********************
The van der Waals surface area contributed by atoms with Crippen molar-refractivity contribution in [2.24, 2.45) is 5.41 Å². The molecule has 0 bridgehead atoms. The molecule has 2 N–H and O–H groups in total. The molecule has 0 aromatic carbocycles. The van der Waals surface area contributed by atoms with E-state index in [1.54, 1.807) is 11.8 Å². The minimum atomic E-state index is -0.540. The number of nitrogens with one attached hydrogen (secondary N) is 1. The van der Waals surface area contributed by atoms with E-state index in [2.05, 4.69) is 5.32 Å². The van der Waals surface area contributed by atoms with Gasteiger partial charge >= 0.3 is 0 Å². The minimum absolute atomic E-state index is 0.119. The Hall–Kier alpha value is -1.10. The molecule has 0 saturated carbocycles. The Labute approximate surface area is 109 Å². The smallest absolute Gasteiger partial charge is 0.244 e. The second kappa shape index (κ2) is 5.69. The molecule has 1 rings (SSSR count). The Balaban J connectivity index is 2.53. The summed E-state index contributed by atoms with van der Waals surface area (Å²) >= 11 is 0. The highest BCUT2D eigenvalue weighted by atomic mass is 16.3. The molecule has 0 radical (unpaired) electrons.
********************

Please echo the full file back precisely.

The van der Waals surface area contributed by atoms with Crippen molar-refractivity contribution in [2.24, 2.45) is 5.41 Å². The molecule has 0 bridgehead atoms. The molecule has 2 N–H and O–H groups in total. The molecule has 0 aromatic carbocycles. The van der Waals surface area contributed by atoms with E-state index in [1.54, 1.807) is 11.8 Å². The minimum atomic E-state index is -0.540. The number of nitrogens with one attached hydrogen (secondary N) is 1. The van der Waals surface area contributed by atoms with E-state index in [2.05, 4.69) is 5.32 Å². The van der Waals surface area contributed by atoms with Gasteiger partial charge >= 0.3 is 0 Å². The minimum absolute atomic E-state index is 0.119. The Hall–Kier alpha value is -1.10. The molecule has 0 saturated carbocycles. The Labute approximate surface area is 109 Å². The smallest absolute Gasteiger partial charge is 0.244 e. The second kappa shape index (κ2) is 5.69. The molecule has 1 rings (SSSR count). The Balaban J connectivity index is 2.53. The summed E-state index contributed by atoms with van der Waals surface area (Å²) >= 11 is 0. The highest BCUT2D eigenvalue weighted by atomic mass is 16.3. The molecule has 0 radical (unpaired) electrons.